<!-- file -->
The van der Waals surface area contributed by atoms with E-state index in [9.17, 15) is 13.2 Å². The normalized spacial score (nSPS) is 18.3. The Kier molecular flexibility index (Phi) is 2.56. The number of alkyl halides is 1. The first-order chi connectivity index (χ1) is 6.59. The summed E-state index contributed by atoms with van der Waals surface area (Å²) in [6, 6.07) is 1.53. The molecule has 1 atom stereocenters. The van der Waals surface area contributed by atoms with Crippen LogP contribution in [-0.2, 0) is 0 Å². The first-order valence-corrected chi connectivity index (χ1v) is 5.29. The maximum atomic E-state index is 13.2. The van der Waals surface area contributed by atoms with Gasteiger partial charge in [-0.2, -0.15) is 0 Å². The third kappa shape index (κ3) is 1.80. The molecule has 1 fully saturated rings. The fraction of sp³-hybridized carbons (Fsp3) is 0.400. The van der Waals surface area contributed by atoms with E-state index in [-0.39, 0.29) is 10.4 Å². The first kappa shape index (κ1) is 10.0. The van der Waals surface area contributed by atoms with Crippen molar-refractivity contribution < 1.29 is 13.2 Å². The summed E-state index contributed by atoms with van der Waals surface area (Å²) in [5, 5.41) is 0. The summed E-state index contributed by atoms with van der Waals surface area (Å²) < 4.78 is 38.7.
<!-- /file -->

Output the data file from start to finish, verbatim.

The van der Waals surface area contributed by atoms with E-state index in [9.17, 15) is 13.2 Å². The normalized spacial score (nSPS) is 18.3. The Kier molecular flexibility index (Phi) is 2.56. The number of alkyl halides is 1. The first-order chi connectivity index (χ1) is 6.59. The summed E-state index contributed by atoms with van der Waals surface area (Å²) in [6, 6.07) is 1.53. The molecule has 1 atom stereocenters. The van der Waals surface area contributed by atoms with Crippen LogP contribution in [-0.2, 0) is 0 Å². The first-order valence-corrected chi connectivity index (χ1v) is 5.29. The maximum atomic E-state index is 13.2. The van der Waals surface area contributed by atoms with Gasteiger partial charge in [-0.2, -0.15) is 0 Å². The third kappa shape index (κ3) is 1.80. The molecule has 1 fully saturated rings. The fraction of sp³-hybridized carbons (Fsp3) is 0.400. The van der Waals surface area contributed by atoms with E-state index in [-0.39, 0.29) is 10.4 Å². The first kappa shape index (κ1) is 10.0. The van der Waals surface area contributed by atoms with Crippen molar-refractivity contribution < 1.29 is 13.2 Å². The summed E-state index contributed by atoms with van der Waals surface area (Å²) in [5, 5.41) is 0. The summed E-state index contributed by atoms with van der Waals surface area (Å²) < 4.78 is 38.7.